Thinking about going DIY?
There are a dozen recipes for DIY laundry detergent on the internet, and it can be tempting to use a homemade option. If your top priorities are spending less money, and making sure you know the exact proportions and source of every ingredient, this might be an option. But if you want a serious clean, premade is a far better value. Reviewed.com tested four DIY recipes against Tide, and the results weren’t terribly surprising: for sweat, oil and carbon, blood, and cocoa, Tide handily beat the homemade detergents (for red wine, one homemade detergent did a slightly better job, but that recipe did drastically worse in every other test). For the cleanest whites, store-bought detergents are the clear winner.
Wrapping it up
Anyone whose highest consideration for laundry detergent is stain-lifting power cannot go wrong with Tide’s Ultra HE Vivid Bright + White. If you or your family are sensitive to ingredients in Tide, or if you just want the best balance of environmental responsibility and cleaning ability, go with Seventh Generation.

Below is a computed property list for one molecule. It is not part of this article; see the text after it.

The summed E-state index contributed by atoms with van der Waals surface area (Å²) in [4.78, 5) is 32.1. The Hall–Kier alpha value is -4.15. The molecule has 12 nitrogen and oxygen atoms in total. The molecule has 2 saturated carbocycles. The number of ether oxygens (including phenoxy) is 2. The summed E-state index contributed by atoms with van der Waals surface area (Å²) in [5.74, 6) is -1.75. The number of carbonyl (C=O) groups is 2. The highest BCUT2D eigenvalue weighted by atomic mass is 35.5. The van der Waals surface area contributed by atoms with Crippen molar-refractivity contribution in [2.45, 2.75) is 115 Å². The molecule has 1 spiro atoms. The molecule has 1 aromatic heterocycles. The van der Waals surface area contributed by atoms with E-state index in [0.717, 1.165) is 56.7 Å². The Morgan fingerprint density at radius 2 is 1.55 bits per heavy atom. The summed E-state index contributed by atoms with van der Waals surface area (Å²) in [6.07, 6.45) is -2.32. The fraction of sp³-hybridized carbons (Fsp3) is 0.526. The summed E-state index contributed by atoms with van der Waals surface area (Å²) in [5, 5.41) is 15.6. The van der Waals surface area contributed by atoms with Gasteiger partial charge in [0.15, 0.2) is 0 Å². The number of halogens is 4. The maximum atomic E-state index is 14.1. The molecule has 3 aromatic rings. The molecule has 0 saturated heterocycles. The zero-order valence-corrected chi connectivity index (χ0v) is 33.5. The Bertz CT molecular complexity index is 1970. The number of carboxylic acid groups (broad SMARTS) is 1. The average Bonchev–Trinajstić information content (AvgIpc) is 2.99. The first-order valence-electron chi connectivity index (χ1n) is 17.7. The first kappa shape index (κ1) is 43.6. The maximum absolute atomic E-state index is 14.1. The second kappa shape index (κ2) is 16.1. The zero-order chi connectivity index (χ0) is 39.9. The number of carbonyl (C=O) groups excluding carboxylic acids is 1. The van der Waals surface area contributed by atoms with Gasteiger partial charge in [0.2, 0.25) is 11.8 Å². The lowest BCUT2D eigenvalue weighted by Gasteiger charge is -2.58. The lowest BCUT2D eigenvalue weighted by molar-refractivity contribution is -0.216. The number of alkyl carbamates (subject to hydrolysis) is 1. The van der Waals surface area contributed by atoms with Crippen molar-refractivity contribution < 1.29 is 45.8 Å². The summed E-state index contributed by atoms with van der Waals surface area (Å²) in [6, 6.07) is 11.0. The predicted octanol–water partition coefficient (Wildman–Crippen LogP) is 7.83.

"Best Laundry Detergents", Good Housekeeping"We took 74 formulas — 49 liquids, 19 powders, and six single-use tabs — for a spin to see how well they removed 20 common stains (oil, coffee, mascara...) from polyester and cotton. Surprise: Powders packed the most power."
"Best Laundry Detergents", Consumer Reports, November 2011"In a powder vs. liquid contest, there's no clear winner. The best detergents were liquid, but so were lower-rated products. None of the Tides or Wisks were duds."
"It’s a wash — none of the detergents fully removed all of the stains, but they all produced otherwise-clean clothes. And though all claimed to be free of perfumes, each had a singular scent. For maximum eco-claim and stain removal with the lowest price and least-perfumy scent, we suggest Seventh Generation Free & Clear."